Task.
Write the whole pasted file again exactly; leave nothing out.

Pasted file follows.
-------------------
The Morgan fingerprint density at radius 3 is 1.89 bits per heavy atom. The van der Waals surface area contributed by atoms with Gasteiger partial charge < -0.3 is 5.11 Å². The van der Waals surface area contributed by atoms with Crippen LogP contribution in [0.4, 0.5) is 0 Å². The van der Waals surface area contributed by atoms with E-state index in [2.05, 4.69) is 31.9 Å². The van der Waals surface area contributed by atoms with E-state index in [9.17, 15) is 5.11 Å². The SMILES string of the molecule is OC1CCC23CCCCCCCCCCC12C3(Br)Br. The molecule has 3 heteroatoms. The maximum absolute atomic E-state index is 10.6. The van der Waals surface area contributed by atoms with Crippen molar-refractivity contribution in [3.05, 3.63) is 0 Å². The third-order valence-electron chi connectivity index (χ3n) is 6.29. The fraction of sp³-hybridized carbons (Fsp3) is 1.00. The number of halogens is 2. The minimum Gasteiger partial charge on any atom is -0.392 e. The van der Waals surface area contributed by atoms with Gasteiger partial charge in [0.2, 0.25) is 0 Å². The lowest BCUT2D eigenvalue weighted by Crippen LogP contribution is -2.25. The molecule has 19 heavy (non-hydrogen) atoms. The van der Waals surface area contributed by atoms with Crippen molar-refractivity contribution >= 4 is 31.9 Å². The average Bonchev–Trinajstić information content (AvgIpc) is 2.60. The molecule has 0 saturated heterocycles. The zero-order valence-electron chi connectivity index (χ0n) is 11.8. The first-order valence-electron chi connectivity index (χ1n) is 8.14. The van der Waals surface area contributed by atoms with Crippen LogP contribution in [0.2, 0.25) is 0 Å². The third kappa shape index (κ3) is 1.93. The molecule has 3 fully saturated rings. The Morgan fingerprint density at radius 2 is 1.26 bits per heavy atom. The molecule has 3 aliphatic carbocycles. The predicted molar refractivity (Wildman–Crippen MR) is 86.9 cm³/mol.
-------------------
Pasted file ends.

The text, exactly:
The Morgan fingerprint density at radius 3 is 1.89 bits per heavy atom. The van der Waals surface area contributed by atoms with Gasteiger partial charge < -0.3 is 5.11 Å². The van der Waals surface area contributed by atoms with Crippen LogP contribution in [0.4, 0.5) is 0 Å². The van der Waals surface area contributed by atoms with E-state index in [2.05, 4.69) is 31.9 Å². The van der Waals surface area contributed by atoms with E-state index in [9.17, 15) is 5.11 Å². The SMILES string of the molecule is OC1CCC23CCCCCCCCCCC12C3(Br)Br. The molecule has 3 heteroatoms. The maximum absolute atomic E-state index is 10.6. The van der Waals surface area contributed by atoms with Crippen molar-refractivity contribution in [3.05, 3.63) is 0 Å². The third-order valence-electron chi connectivity index (χ3n) is 6.29. The fraction of sp³-hybridized carbons (Fsp3) is 1.00. The number of halogens is 2. The minimum Gasteiger partial charge on any atom is -0.392 e. The van der Waals surface area contributed by atoms with Gasteiger partial charge in [0.2, 0.25) is 0 Å². The lowest BCUT2D eigenvalue weighted by Crippen LogP contribution is -2.25. The molecule has 19 heavy (non-hydrogen) atoms. The van der Waals surface area contributed by atoms with Crippen molar-refractivity contribution >= 4 is 31.9 Å². The average Bonchev–Trinajstić information content (AvgIpc) is 2.60. The molecule has 0 saturated heterocycles. The zero-order valence-electron chi connectivity index (χ0n) is 11.8. The first-order valence-electron chi connectivity index (χ1n) is 8.14. The van der Waals surface area contributed by atoms with Crippen LogP contribution in [0.2, 0.25) is 0 Å². The third kappa shape index (κ3) is 1.93. The molecule has 3 fully saturated rings. The Morgan fingerprint density at radius 2 is 1.26 bits per heavy atom. The molecule has 3 aliphatic carbocycles. The predicted molar refractivity (Wildman–Crippen MR) is 86.9 cm³/mol.